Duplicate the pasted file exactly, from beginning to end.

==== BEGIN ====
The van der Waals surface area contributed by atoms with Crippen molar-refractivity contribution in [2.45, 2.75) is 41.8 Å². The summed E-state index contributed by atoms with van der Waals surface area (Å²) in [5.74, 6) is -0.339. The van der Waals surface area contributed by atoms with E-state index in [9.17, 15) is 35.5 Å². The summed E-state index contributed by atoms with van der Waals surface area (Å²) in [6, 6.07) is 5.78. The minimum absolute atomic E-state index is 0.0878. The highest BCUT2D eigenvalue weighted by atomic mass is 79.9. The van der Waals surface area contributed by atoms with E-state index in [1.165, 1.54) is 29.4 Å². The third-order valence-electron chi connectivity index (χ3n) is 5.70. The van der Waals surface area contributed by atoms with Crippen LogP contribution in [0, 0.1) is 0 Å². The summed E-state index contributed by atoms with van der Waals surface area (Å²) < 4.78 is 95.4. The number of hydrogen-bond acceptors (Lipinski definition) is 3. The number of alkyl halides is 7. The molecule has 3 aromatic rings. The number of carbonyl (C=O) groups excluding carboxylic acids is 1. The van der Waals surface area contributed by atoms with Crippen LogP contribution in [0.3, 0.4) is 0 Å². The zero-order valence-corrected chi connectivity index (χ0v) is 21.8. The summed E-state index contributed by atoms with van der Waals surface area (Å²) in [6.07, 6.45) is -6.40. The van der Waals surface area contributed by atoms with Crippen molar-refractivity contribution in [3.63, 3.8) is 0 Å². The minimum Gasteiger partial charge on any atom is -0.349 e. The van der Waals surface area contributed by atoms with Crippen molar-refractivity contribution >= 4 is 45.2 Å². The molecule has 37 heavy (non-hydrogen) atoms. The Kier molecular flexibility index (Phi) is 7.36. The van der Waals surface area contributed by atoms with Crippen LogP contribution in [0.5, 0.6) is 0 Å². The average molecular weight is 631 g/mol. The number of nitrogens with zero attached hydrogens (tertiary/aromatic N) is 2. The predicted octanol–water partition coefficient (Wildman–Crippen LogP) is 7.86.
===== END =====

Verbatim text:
The van der Waals surface area contributed by atoms with Crippen molar-refractivity contribution in [2.45, 2.75) is 41.8 Å². The summed E-state index contributed by atoms with van der Waals surface area (Å²) in [5.74, 6) is -0.339. The van der Waals surface area contributed by atoms with E-state index in [9.17, 15) is 35.5 Å². The summed E-state index contributed by atoms with van der Waals surface area (Å²) in [6, 6.07) is 5.78. The minimum absolute atomic E-state index is 0.0878. The highest BCUT2D eigenvalue weighted by atomic mass is 79.9. The van der Waals surface area contributed by atoms with E-state index in [1.165, 1.54) is 29.4 Å². The third-order valence-electron chi connectivity index (χ3n) is 5.70. The van der Waals surface area contributed by atoms with Crippen LogP contribution in [0, 0.1) is 0 Å². The summed E-state index contributed by atoms with van der Waals surface area (Å²) < 4.78 is 95.4. The number of hydrogen-bond acceptors (Lipinski definition) is 3. The number of alkyl halides is 7. The molecule has 3 aromatic rings. The number of carbonyl (C=O) groups excluding carboxylic acids is 1. The van der Waals surface area contributed by atoms with Crippen LogP contribution in [0.3, 0.4) is 0 Å². The zero-order valence-corrected chi connectivity index (χ0v) is 21.8. The summed E-state index contributed by atoms with van der Waals surface area (Å²) in [6.07, 6.45) is -6.40. The van der Waals surface area contributed by atoms with Crippen molar-refractivity contribution in [3.63, 3.8) is 0 Å². The minimum Gasteiger partial charge on any atom is -0.349 e. The van der Waals surface area contributed by atoms with Crippen molar-refractivity contribution >= 4 is 45.2 Å². The molecule has 37 heavy (non-hydrogen) atoms. The Kier molecular flexibility index (Phi) is 7.36. The van der Waals surface area contributed by atoms with Crippen LogP contribution in [0.5, 0.6) is 0 Å². The average molecular weight is 631 g/mol. The number of nitrogens with zero attached hydrogens (tertiary/aromatic N) is 2. The predicted octanol–water partition coefficient (Wildman–Crippen LogP) is 7.86.